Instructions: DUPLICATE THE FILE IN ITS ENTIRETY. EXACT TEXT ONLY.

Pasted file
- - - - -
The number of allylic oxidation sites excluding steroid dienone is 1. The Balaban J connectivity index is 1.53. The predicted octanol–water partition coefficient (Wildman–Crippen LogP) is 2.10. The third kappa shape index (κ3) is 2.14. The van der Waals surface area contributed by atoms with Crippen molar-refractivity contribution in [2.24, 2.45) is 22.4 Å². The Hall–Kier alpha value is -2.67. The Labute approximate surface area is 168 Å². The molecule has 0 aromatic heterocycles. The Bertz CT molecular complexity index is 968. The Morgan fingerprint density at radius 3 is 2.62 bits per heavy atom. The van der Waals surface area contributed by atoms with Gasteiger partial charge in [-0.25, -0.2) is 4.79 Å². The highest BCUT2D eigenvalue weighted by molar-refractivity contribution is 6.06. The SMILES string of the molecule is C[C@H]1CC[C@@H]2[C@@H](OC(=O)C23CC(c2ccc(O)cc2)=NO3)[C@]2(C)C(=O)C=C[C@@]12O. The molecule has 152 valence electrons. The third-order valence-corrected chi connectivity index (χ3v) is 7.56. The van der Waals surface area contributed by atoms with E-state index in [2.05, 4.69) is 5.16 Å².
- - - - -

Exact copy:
The number of allylic oxidation sites excluding steroid dienone is 1. The Balaban J connectivity index is 1.53. The predicted octanol–water partition coefficient (Wildman–Crippen LogP) is 2.10. The third kappa shape index (κ3) is 2.14. The van der Waals surface area contributed by atoms with Crippen molar-refractivity contribution in [2.24, 2.45) is 22.4 Å². The Hall–Kier alpha value is -2.67. The Labute approximate surface area is 168 Å². The molecule has 0 aromatic heterocycles. The Bertz CT molecular complexity index is 968. The Morgan fingerprint density at radius 3 is 2.62 bits per heavy atom. The van der Waals surface area contributed by atoms with Gasteiger partial charge in [-0.25, -0.2) is 4.79 Å². The highest BCUT2D eigenvalue weighted by molar-refractivity contribution is 6.06. The SMILES string of the molecule is C[C@H]1CC[C@@H]2[C@@H](OC(=O)C23CC(c2ccc(O)cc2)=NO3)[C@]2(C)C(=O)C=C[C@@]12O. The molecule has 152 valence electrons. The third-order valence-corrected chi connectivity index (χ3v) is 7.56. The van der Waals surface area contributed by atoms with E-state index in [2.05, 4.69) is 5.16 Å².